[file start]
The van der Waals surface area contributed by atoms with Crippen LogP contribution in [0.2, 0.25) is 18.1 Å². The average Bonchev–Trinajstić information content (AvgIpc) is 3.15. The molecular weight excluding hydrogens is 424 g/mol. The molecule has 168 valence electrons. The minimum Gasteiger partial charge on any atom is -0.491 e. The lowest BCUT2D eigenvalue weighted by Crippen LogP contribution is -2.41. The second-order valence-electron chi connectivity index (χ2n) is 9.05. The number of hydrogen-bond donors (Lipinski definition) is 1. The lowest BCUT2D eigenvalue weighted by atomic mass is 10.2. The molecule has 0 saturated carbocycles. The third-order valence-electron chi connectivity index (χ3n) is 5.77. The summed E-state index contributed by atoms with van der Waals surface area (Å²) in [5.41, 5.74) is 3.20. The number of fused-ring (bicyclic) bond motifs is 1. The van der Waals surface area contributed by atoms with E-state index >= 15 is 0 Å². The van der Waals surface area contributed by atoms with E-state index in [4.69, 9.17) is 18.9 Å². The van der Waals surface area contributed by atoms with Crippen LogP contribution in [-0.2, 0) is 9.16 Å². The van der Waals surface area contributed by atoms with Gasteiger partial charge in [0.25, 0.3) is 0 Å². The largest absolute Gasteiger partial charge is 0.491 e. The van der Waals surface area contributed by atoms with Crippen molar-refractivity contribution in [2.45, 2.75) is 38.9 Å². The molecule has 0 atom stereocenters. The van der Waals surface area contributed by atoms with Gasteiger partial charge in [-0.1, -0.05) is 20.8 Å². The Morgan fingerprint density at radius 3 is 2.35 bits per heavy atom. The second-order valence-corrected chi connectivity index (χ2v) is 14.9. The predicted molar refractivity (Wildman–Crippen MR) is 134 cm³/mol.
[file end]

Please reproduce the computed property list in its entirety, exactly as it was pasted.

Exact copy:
The van der Waals surface area contributed by atoms with Crippen LogP contribution in [0.2, 0.25) is 18.1 Å². The average Bonchev–Trinajstić information content (AvgIpc) is 3.15. The molecular weight excluding hydrogens is 424 g/mol. The molecule has 168 valence electrons. The minimum Gasteiger partial charge on any atom is -0.491 e. The lowest BCUT2D eigenvalue weighted by Crippen LogP contribution is -2.41. The second-order valence-electron chi connectivity index (χ2n) is 9.05. The number of hydrogen-bond donors (Lipinski definition) is 1. The lowest BCUT2D eigenvalue weighted by atomic mass is 10.2. The molecule has 0 saturated carbocycles. The third-order valence-electron chi connectivity index (χ3n) is 5.77. The summed E-state index contributed by atoms with van der Waals surface area (Å²) in [5.41, 5.74) is 3.20. The number of fused-ring (bicyclic) bond motifs is 1. The van der Waals surface area contributed by atoms with E-state index >= 15 is 0 Å². The van der Waals surface area contributed by atoms with E-state index in [4.69, 9.17) is 18.9 Å². The van der Waals surface area contributed by atoms with Crippen LogP contribution in [-0.2, 0) is 9.16 Å². The van der Waals surface area contributed by atoms with Gasteiger partial charge in [0.25, 0.3) is 0 Å². The largest absolute Gasteiger partial charge is 0.491 e. The van der Waals surface area contributed by atoms with Crippen molar-refractivity contribution in [2.45, 2.75) is 38.9 Å². The molecule has 0 atom stereocenters. The van der Waals surface area contributed by atoms with Gasteiger partial charge in [-0.1, -0.05) is 20.8 Å². The Morgan fingerprint density at radius 3 is 2.35 bits per heavy atom. The second-order valence-corrected chi connectivity index (χ2v) is 14.9. The predicted molar refractivity (Wildman–Crippen MR) is 134 cm³/mol.